With all the mergers and consolidations the past 40 years, with all the fallen flags, with all the new technology, with all the heightened security, I often wish for the old days of railroading. Forty years ago plus, there were tens of thousands more railroaders employed, which is also what a lot of us miss, especially if you were a former railroader who lost a job due to a fallen flag being merged into a mega system, or a railroad becoming bankrupt and failing.
I miss not being able to camp out in any locations trackside for hours, or even a full day to watch trains and to photograph these same trains, without so much as a side glance from the public, authorities, or railroaders, as long as you were acting in a safe manner. I once camped out at a location which will remain anonymous for 36 hours in Ohio watching trains. All the while no one bothered me in the least. Not to mention all the friendly waves I got from passing trains and toots on the horn from numerous engineers. What days those were. I miss the days when most tower operators would let you up in the towers to chew the fat between trains, or station agents for that matter. I miss being able to drive down into a yard, pull up to a yard office, and gladly get a release to watch and photograph.
I miss those days when even standing close to some switching operations, of being asked up into cabs of locomotives and cabooses. I miss those days of doing this after delivering either cans of pop or bottled water to crews, sometimes while waiting at signals for an extended period. I miss those good old days of engine crews throwing old train orders or timetables down to me while trackside, all the while waving. Those were the days.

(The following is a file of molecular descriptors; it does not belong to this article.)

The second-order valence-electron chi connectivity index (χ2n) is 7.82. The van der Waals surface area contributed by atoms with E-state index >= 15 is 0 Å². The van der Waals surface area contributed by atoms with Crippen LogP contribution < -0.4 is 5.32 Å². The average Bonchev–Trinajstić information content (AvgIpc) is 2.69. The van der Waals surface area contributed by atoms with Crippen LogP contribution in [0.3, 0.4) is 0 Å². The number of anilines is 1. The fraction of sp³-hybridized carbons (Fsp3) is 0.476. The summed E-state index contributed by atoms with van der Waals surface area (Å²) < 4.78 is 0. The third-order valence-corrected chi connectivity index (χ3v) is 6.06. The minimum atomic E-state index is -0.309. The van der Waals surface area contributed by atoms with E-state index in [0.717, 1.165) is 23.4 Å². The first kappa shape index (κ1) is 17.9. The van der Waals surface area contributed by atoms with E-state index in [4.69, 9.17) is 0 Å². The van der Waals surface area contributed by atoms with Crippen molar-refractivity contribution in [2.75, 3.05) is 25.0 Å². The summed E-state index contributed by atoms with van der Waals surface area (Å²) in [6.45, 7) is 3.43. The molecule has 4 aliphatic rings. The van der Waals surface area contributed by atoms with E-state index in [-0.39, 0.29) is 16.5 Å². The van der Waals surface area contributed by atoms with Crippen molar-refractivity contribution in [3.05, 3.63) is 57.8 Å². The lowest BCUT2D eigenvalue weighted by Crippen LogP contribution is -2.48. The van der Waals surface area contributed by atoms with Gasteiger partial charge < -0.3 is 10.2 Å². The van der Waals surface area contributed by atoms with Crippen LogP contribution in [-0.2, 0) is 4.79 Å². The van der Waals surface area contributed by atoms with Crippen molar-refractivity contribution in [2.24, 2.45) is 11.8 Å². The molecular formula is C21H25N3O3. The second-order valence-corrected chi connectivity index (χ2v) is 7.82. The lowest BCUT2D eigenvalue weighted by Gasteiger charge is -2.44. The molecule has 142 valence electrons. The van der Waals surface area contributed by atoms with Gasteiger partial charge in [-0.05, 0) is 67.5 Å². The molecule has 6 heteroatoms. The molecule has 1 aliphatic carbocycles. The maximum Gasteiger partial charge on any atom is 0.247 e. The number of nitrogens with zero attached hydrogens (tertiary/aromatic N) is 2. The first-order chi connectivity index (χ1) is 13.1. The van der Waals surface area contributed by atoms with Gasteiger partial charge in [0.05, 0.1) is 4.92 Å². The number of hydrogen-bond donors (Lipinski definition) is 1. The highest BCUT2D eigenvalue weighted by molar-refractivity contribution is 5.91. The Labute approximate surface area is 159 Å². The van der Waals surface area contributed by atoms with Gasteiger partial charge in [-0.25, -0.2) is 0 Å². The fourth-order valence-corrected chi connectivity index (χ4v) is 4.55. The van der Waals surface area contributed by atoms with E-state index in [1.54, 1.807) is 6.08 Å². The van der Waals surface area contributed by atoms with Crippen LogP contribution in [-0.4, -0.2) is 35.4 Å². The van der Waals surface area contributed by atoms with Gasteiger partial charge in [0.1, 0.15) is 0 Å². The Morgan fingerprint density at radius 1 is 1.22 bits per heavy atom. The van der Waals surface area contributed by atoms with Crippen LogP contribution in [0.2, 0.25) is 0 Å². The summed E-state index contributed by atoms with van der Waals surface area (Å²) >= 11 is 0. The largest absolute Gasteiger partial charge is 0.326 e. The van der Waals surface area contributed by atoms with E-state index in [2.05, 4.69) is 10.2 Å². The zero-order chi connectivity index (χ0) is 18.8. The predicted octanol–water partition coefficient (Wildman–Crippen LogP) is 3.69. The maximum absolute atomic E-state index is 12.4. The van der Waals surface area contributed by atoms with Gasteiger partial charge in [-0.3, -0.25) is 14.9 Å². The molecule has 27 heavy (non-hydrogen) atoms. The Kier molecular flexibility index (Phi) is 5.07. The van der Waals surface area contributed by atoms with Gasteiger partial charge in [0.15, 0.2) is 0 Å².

Then I miss the simple joy of seeing all the fallen flag names on every type of car imaginable in that train going by, or visiting relatives and seeing those Rock Island locomotives going across northern Kansas, or seeing GM&O locomotives in Springfield, Illinois, or those IC engines in Paducah, Ky. I surely miss those NYC Baldwin Sharks coming through Winton Place north of Cincinnati. I certainly miss those cabooses.
Finally, I miss riding those trains, or railfanning those tracks that went everywhere. I remember a small SW1 in CB&Q black that trundled across the Colorado prairie towards Cheyenne, Wyoming, or that Penn Central transfer that departed Riverside yard near another relatives house in western Cincinnati. I miss riding those passenger trains, what with going up front at a station looking at whatever head-end power there was, seeing the steam escape through the hose at the end of the train, seeing the illuminated drumhead. One highlight I miss was riding in a dome at night across America, watching the signals change, roaring through every small town, watching the crew change at 3 something AM in North Platte, all the while almost never being able to sleep due to all the excitement. The main highlight I miss was the diner and every meal taken there, what with the impeccable service, the silver service, the fine linens, the flower on the table. I miss that ham steak dinner while heading west into the sunset out of Chicago, and that scoop of ice cream the waiter always provided.
Oh how I wish for the good old days……